A short film produced by the Austin High School media arts program that depicts a day in the life of several different students. The producers capture beautiful visuals of the school using a dolly, drone shots, rack focus, time-lapse, etc.
Other Recent Posts
About half a million Walmart employees are getting a much needed pay raise. Starting in April, full- and part-time U.S. employees of the company will earn at least $9 an hour, a full $1.75 more than the federal minimum wage, the company announced this week.
It’s National Engineers Week! From growing plants in space to innovations in the building designing process, these resources will bring real-world applications of physics and engineering into your teaching and learning. Use videos to illustrate how engineering touches every aspect of life. Ramp-n’Roll: Curious George | Grades PreK-1 How is Curious George going to get […]
For Millions of Undocumented, Fate Still Foggy After Judge Halts Immigration Programs [Interactive Population Map]
Things got all the more confusing for America’s 11 million-plus undocumented immigrants when a federal judge on Monday blocked President Obama’s recent executive actions to defer millions of deportations.
A boy is unsure of his worth after his foster mother tragically passes away and leaves him with an abusive foster father. This video was an official selection of BAYMN FEST 2014. BAYMN FEST is an interactive showcase of media produced by youth ages 12-24 sponsored by Hive Bay Area.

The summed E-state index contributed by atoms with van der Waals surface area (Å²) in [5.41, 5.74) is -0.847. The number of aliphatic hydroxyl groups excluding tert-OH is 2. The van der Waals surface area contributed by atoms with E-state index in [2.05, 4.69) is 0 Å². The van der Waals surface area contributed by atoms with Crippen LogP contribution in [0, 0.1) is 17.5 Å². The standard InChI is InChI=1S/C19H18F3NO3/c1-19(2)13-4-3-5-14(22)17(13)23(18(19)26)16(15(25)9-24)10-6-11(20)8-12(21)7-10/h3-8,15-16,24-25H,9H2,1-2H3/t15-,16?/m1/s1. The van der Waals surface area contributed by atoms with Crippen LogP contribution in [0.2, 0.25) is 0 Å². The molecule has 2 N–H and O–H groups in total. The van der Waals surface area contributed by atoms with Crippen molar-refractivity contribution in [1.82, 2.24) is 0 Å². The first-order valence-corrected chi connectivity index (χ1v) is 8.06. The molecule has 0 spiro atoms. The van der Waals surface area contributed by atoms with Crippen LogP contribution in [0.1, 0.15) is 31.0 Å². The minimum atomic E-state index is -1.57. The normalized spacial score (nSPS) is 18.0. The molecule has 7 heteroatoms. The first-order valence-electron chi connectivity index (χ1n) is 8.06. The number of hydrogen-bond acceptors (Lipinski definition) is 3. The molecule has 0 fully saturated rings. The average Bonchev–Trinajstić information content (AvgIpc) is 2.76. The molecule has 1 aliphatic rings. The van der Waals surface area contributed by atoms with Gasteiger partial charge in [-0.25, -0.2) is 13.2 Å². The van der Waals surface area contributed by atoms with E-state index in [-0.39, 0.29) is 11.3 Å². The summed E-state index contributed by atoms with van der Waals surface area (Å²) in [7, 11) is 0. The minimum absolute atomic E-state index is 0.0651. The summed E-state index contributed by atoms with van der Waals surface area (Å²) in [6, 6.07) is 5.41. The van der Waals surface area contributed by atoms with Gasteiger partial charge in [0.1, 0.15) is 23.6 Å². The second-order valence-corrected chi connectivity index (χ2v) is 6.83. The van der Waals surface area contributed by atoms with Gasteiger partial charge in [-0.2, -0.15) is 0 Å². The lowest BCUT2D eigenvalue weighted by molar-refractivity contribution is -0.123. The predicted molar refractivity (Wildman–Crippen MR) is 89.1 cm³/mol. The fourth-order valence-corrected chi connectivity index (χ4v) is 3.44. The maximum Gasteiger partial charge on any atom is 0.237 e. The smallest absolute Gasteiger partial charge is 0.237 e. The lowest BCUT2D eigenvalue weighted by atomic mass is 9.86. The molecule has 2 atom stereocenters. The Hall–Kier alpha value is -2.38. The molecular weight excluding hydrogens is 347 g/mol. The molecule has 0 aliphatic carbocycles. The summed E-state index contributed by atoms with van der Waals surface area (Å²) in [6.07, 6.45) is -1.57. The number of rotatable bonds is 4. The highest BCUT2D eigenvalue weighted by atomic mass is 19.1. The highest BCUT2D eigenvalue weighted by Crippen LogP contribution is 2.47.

How do you share important ideas in the digital world? This Educast installment examines the relationship between text and image and how you can use humor to make a point on issues that matter.
Terrorist groups of many origins are proliferating all around the world. We are periodically reminded of this threat when tragic events occur like the recent attack on the offices of Charlie Hebdo in France. View what students had to say when asked, “As terrorist groups grow, fragment and proliferate, how do we stop terrorism? “
The Keeling Curve is one of the most compelling pieces of scientific evidence that shows that carbon dioxide (CO2) is accumulating in our atmosphere. Click on the red circles in the interactive to learn more about the Keeling Curve, which plots CO2 in the Earth’s atmosphere over time.